I would go along with what Aristotle said, which is that it is the experience of the audience that actually determines whether something is art or not. So he does not place importance on the creator’s intention as much as on how the audience reacts to the artwork. It is an absolutely personal decision and conclusion we arrive at when we judge a piece of art.
As far as poetry is concerned, I’d like to quote what Shelley had said: “A poem is the very image of life expressed in its eternal truths.” It is these truths that we are in search of and get sidetracked by externals, which are but a superficial reflection of what lies inside and which we struggle to find. Kant also said: “Whereas the beautiful is limited, the sublime is limitless, so that the mind in the presence of the sublime, attempting to imagine what it cannot, has pain in the failure but pleasure in contemplating the immensity of the attempt.”
Even the rich and famous Hollywood folks whose survival depends on the value placed on their “beauty and wealth” go through a feeling of emptiness and depression beyond a certain point. There is no way they can find permanent joy in the kind of beauty they are programmed to worship in themselves and others. Just as we see beauty in nature or in its natural form externally, we are also infused with its presence internally. This ensures that we live our inner lives too. Beauty is not stagnant; we are in a sense nomadic and travel from threshold to threshold where we discover new possibilities and avenues of creativity and beauty.
In a true sense, we are constantly searching for a state of wholeness, which is a place where we feel that everything is integrated. And until we find that wholeness and attempt to integrate ourselves with our spiritual aspects, ‘beauty’ can only remains “skin deep” in our eyes.

Terry Dalfrano: Beauty counts not for what it is, but for what it suggests: a dream of perfection. A beautiful woman, picture, poem, song are a sort of utopia of a better world. Formal perfection is the negation of the real world. It might sound unjust for the ugly women and bad poets. But it is precisely because we do not like the real world that we like beautiful things. And when we really come to know the object of our admiration, with all its imperfection, we are disillusioned. This is why love cannot be eternal: the real people, and their artistic products, are not eternal, are not perfect.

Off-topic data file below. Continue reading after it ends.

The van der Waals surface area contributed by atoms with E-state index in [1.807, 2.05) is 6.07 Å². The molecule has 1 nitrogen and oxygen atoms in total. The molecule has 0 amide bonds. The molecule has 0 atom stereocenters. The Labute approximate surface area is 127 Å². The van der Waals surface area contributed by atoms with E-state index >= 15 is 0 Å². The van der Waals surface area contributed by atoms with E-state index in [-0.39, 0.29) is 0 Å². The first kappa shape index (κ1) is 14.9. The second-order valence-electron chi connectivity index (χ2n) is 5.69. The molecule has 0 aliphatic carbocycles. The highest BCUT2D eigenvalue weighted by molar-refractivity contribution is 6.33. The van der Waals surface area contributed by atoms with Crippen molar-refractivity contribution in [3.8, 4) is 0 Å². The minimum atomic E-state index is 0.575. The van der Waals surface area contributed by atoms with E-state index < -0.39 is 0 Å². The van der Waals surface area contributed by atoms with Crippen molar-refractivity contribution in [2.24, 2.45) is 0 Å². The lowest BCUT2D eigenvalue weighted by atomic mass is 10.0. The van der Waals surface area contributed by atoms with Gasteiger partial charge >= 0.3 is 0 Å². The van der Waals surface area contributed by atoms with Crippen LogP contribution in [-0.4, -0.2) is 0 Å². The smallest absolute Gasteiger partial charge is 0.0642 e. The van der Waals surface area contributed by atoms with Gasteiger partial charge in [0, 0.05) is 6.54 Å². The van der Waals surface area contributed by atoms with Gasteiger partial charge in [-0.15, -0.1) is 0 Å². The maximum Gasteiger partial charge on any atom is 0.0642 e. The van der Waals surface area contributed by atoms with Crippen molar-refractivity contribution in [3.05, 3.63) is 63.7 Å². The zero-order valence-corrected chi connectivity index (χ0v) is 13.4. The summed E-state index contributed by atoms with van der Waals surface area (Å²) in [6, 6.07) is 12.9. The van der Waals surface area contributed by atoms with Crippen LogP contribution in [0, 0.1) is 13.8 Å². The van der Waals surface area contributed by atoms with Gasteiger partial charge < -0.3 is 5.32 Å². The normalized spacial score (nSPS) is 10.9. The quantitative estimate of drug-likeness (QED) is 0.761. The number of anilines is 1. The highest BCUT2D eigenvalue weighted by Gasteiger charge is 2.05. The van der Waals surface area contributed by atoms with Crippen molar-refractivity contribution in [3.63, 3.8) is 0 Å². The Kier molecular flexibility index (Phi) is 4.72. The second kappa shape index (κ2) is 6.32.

Please note: Everyone is invited to express their opinion  on the question asked by my friend.

Urdu poets on mystery, wonder and beauty of woman’s hair

Neend us ki hai, dimaag us ka hai, raatein us ki hain
ye zulfein jiski baazuon par pareshan ho gayin.


Sleep is his, pride/head is his, the nights are his
on whose shoulder your curls became scattered/tangled
– Ghalib


Javaab naama siyaahi ka apni hai vo zulf
kisuu ne hashr ko ham se jo sawaal kiya


The answer for the ink (of our deeds) would be those tresses
if anybody will ask us the question on the day of judgement
– Mir Taqi Mir


Idhar aao tumhari zulf ham aarasta kar dein
jo gesu ham sanwaareinge kabhi barham nahi honge


Come here; let me straighten your troubling hair locks
when I set them right your tresses shall never ever be entangled again
-Kaleem Ajiz


Kya ho gaya hai gesuu-e khamdaar ko tere
aazad kar rahein hain giraftaar ko tere
Ab tu muddaton se hai shab-o-roz ruu-ba-ru
kitne hi din guzar gaye didaar ko tere


What has happen to your curly hair
they are releasing your captive now
It’s been long since we’ve come face to face night and day
many days have passed without any sight of you
– Jaun Elia

Painting by John William Godward


A Dream

They were wandering, holding each other’s hand on the University campus.


They went to the parking to find a personal space, and like any young couple they were enjoying snuggling and cuddling.


He remembered he was gazing at her lips while she was telling him that she likes reading poetry, and is working on a Samuel Huntington’s poem (yes the man from clash of civilization), so he went to Chawri Bazaar to get some books for her. There he saw his father- a teacher who taught him about South Asia- and his dead uncle, talking to each other. Surprisingly they didn’t notice him.


Again they are together, wandering on that road that leads to the boy’s hostel from the University’s Post office. Many gossips echoed from somewhere in his mind about her multiple affairs and past lovers. He only remembers there were multiple voices and he didn’t pay much heed to them.


Suddenly, a contingent of soldiers appeared marching on the same road. One of the soldiers shot them with his gun. The bullets hit them but there were no wounds, or feeling of death. Instead of blood there was a profusion of perfume from their bodies and a mystical fragrance all around.


A woman with too much makeup appeared from behind that soldier’s contingent. She offered them dinner in exchange for the trouble they had been through. She said “it’s a Valentine’s Day party” and they must come. They realized their bodies still had the smell of the fragrance that had emanated from the hit of bullets.


She asked the woman, “What cake is going to be served at the party?”


The woman asked her if she had a suggestion, and she offered a most beautiful name- but suddenly the boy woke from his dream and that name drifted beyond the reach of his memory….